There are 4 basic guiding principles when developing a system with a service oriented architecture. They are:
1. Service boundaries are explicit
2. Services are autonomous
3. Clients & services share schema and contracts
4. Service compatibility is determined by policy
Service Boundaries are Explicit
When we say a service boundary is explicit, we mean a consumer cannot call methods that are not exposed by a service nor can modify data private to the service. The operations that the consumers can perform are limited to those that are exposed by the service.
Services are Autonomous
Services have to be independent entities. You can deploy a new version of a service without any of its consumers being aware of the change. The service should not depend on the consumer to perform any operation, such as validation of data - this has to be performed by the service itself.
Consumers and Service Share Schema and Contracts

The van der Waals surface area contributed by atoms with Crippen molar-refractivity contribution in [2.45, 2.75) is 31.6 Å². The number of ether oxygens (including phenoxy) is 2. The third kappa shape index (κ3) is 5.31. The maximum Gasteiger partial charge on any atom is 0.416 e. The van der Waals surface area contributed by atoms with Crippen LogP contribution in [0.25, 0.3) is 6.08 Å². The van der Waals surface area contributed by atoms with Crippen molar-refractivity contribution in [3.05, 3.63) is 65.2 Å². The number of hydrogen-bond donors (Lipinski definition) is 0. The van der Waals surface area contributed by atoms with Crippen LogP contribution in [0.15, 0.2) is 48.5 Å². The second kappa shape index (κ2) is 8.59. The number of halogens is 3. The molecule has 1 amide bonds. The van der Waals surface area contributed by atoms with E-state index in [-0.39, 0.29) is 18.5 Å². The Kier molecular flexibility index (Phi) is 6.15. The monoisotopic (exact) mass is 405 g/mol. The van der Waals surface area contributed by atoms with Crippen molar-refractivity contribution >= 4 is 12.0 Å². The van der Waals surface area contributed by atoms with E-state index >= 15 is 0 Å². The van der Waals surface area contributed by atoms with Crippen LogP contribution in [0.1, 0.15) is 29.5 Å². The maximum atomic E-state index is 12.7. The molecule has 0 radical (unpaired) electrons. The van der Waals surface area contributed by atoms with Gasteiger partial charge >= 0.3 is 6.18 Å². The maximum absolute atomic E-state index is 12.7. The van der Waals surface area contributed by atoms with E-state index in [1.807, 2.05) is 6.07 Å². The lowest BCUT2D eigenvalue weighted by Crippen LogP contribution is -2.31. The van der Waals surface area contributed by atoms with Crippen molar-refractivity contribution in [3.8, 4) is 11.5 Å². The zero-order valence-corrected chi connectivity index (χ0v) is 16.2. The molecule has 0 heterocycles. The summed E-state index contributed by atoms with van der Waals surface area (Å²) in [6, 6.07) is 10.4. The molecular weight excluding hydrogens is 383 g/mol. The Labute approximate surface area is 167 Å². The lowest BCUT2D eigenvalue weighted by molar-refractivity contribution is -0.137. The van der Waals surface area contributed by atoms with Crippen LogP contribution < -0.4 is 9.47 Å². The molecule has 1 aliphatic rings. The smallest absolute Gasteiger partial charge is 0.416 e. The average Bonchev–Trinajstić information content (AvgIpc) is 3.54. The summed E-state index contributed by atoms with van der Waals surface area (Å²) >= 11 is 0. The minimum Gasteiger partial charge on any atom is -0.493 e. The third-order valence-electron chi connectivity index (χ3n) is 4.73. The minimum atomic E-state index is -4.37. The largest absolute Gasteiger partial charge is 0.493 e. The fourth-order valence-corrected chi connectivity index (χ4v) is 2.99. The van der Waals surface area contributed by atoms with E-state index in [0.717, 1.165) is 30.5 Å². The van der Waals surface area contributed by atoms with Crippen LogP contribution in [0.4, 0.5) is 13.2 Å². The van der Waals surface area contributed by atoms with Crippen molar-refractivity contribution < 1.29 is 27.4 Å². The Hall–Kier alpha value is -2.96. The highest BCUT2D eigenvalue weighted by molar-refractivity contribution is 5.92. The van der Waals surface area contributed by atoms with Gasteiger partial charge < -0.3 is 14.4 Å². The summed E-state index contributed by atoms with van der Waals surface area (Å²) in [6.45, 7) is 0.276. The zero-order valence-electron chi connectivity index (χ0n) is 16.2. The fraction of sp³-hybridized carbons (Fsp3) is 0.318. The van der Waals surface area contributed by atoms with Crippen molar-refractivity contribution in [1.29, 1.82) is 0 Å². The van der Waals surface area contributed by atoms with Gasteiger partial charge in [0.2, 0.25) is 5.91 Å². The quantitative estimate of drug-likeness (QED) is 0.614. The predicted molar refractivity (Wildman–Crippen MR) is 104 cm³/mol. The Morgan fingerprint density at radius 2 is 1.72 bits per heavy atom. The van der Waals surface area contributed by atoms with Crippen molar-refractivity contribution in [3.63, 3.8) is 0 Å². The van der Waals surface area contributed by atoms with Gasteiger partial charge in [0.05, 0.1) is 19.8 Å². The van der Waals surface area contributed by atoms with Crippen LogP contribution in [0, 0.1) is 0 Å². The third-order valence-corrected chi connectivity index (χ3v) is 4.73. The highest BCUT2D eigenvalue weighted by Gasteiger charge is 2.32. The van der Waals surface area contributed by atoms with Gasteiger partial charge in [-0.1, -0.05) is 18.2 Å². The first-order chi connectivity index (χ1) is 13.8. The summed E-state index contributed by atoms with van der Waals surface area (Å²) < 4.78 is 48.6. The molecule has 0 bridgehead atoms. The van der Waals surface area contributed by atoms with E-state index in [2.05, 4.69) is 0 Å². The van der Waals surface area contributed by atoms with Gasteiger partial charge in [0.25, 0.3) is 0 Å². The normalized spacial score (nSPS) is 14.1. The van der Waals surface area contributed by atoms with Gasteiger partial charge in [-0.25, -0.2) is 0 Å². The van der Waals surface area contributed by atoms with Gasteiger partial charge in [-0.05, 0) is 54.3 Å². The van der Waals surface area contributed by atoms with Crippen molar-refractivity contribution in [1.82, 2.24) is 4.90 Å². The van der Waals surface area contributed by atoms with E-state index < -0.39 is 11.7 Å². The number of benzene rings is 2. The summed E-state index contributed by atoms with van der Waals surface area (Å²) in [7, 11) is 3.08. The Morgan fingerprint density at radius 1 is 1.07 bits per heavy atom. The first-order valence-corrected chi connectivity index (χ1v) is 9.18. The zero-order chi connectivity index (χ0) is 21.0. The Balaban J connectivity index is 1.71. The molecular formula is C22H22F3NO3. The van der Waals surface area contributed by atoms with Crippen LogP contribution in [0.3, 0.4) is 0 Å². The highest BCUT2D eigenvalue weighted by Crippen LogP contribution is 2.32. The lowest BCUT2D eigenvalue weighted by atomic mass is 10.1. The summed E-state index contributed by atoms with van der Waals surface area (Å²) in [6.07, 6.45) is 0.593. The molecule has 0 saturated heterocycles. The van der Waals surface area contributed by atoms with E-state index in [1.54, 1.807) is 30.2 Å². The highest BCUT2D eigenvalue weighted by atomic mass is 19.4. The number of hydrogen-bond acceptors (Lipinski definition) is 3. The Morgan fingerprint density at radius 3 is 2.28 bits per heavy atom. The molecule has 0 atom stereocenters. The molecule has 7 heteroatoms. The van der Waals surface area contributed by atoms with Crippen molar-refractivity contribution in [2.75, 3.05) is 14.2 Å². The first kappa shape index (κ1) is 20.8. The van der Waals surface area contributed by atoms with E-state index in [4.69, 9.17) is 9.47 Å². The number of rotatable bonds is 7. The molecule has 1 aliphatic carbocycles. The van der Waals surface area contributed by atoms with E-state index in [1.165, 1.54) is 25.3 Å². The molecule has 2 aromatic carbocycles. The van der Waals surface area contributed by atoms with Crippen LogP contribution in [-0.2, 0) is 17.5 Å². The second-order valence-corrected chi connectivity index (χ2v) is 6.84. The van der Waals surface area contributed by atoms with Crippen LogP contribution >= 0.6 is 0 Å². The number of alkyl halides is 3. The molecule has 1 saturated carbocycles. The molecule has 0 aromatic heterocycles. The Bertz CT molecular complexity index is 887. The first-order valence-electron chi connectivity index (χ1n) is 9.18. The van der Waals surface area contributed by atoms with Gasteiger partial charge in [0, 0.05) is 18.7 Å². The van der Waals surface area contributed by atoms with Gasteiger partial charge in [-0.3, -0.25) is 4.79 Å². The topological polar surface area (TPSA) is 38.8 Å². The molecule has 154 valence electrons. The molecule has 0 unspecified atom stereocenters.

The only way for a consumer to communicate with a service should be through the defined interface. The service shouldn't enable the consumer to perform anything other than the operations defined in the contract. If your service and consumer share a class instead of an interface, then you know you aren't implementing an SOA correctly.
Service Compatibility is Determined By Policy
Just as a schema defines the structure of the data and the contract defines the operations that can be performed, a policy determines how the communication occurs between the consumer and the service. A policy can determine the data representation (encoding), security and reliability features for the consumer-service interaction.
The 4 tenets of service orientation provides a basic definition that is applicable to all implementations of a service oriented architecture.